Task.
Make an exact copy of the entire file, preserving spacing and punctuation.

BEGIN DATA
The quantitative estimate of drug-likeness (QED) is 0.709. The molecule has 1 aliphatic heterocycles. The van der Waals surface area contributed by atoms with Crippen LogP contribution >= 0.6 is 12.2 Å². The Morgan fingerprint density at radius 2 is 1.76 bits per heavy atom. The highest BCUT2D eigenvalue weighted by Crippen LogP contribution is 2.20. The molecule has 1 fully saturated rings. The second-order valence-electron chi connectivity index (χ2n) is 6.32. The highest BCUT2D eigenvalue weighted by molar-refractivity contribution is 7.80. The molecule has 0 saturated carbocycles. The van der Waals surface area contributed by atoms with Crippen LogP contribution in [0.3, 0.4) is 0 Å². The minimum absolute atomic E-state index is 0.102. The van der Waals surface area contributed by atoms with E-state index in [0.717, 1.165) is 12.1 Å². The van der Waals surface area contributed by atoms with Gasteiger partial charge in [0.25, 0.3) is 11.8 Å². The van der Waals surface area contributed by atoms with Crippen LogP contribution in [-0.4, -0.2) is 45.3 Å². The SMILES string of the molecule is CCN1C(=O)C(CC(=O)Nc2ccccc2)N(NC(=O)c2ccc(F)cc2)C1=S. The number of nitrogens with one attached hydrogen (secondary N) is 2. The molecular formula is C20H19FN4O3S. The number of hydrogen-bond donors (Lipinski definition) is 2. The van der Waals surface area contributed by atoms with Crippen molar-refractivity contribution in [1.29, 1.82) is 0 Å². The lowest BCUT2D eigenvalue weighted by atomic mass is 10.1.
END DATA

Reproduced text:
The quantitative estimate of drug-likeness (QED) is 0.709. The molecule has 1 aliphatic heterocycles. The van der Waals surface area contributed by atoms with Crippen LogP contribution >= 0.6 is 12.2 Å². The Morgan fingerprint density at radius 2 is 1.76 bits per heavy atom. The highest BCUT2D eigenvalue weighted by Crippen LogP contribution is 2.20. The molecule has 1 fully saturated rings. The second-order valence-electron chi connectivity index (χ2n) is 6.32. The highest BCUT2D eigenvalue weighted by molar-refractivity contribution is 7.80. The molecule has 0 saturated carbocycles. The van der Waals surface area contributed by atoms with Crippen LogP contribution in [0.3, 0.4) is 0 Å². The minimum absolute atomic E-state index is 0.102. The van der Waals surface area contributed by atoms with E-state index in [0.717, 1.165) is 12.1 Å². The van der Waals surface area contributed by atoms with Gasteiger partial charge in [0.25, 0.3) is 11.8 Å². The van der Waals surface area contributed by atoms with Crippen LogP contribution in [-0.4, -0.2) is 45.3 Å². The SMILES string of the molecule is CCN1C(=O)C(CC(=O)Nc2ccccc2)N(NC(=O)c2ccc(F)cc2)C1=S. The number of nitrogens with one attached hydrogen (secondary N) is 2. The molecular formula is C20H19FN4O3S. The number of hydrogen-bond donors (Lipinski definition) is 2. The van der Waals surface area contributed by atoms with Crippen molar-refractivity contribution in [1.29, 1.82) is 0 Å². The lowest BCUT2D eigenvalue weighted by atomic mass is 10.1.